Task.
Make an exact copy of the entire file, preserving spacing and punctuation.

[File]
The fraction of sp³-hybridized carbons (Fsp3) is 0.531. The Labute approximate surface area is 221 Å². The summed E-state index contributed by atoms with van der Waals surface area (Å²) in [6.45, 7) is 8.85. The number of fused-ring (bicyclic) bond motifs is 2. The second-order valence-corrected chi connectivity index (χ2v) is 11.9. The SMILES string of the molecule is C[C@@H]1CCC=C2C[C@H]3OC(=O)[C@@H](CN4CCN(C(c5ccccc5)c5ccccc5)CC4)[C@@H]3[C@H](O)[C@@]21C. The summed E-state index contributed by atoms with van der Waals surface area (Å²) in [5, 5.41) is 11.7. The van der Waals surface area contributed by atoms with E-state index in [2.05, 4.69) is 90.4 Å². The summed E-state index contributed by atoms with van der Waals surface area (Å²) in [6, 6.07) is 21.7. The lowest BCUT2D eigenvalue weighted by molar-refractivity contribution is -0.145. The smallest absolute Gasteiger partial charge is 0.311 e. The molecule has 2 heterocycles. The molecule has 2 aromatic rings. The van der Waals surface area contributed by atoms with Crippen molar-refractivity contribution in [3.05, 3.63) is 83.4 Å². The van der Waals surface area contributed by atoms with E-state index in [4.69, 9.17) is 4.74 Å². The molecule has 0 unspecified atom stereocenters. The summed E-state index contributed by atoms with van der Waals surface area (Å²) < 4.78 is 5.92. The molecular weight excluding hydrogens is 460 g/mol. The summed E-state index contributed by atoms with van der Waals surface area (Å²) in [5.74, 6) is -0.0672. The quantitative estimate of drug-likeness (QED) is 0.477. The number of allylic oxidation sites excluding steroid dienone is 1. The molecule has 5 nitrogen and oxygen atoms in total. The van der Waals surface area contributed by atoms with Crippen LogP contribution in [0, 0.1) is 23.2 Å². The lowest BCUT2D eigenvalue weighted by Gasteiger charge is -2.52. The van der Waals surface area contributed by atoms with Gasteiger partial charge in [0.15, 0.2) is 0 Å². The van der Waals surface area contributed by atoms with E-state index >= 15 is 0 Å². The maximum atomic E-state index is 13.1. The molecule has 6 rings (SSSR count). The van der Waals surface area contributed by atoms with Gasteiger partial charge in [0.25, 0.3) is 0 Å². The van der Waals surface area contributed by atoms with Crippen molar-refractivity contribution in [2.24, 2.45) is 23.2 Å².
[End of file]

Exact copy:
The fraction of sp³-hybridized carbons (Fsp3) is 0.531. The Labute approximate surface area is 221 Å². The summed E-state index contributed by atoms with van der Waals surface area (Å²) in [6.45, 7) is 8.85. The number of fused-ring (bicyclic) bond motifs is 2. The second-order valence-corrected chi connectivity index (χ2v) is 11.9. The SMILES string of the molecule is C[C@@H]1CCC=C2C[C@H]3OC(=O)[C@@H](CN4CCN(C(c5ccccc5)c5ccccc5)CC4)[C@@H]3[C@H](O)[C@@]21C. The summed E-state index contributed by atoms with van der Waals surface area (Å²) in [5, 5.41) is 11.7. The van der Waals surface area contributed by atoms with E-state index in [2.05, 4.69) is 90.4 Å². The summed E-state index contributed by atoms with van der Waals surface area (Å²) in [6, 6.07) is 21.7. The lowest BCUT2D eigenvalue weighted by molar-refractivity contribution is -0.145. The smallest absolute Gasteiger partial charge is 0.311 e. The molecule has 2 heterocycles. The molecule has 2 aromatic rings. The van der Waals surface area contributed by atoms with Crippen molar-refractivity contribution in [3.05, 3.63) is 83.4 Å². The van der Waals surface area contributed by atoms with E-state index in [4.69, 9.17) is 4.74 Å². The molecule has 0 unspecified atom stereocenters. The summed E-state index contributed by atoms with van der Waals surface area (Å²) < 4.78 is 5.92. The molecular weight excluding hydrogens is 460 g/mol. The summed E-state index contributed by atoms with van der Waals surface area (Å²) in [5.74, 6) is -0.0672. The quantitative estimate of drug-likeness (QED) is 0.477. The number of allylic oxidation sites excluding steroid dienone is 1. The molecule has 5 nitrogen and oxygen atoms in total. The van der Waals surface area contributed by atoms with Crippen LogP contribution in [0, 0.1) is 23.2 Å². The lowest BCUT2D eigenvalue weighted by Gasteiger charge is -2.52. The van der Waals surface area contributed by atoms with Gasteiger partial charge in [0.15, 0.2) is 0 Å². The van der Waals surface area contributed by atoms with E-state index >= 15 is 0 Å². The maximum atomic E-state index is 13.1. The molecule has 6 rings (SSSR count). The van der Waals surface area contributed by atoms with Gasteiger partial charge in [0.25, 0.3) is 0 Å². The van der Waals surface area contributed by atoms with Crippen molar-refractivity contribution in [2.24, 2.45) is 23.2 Å².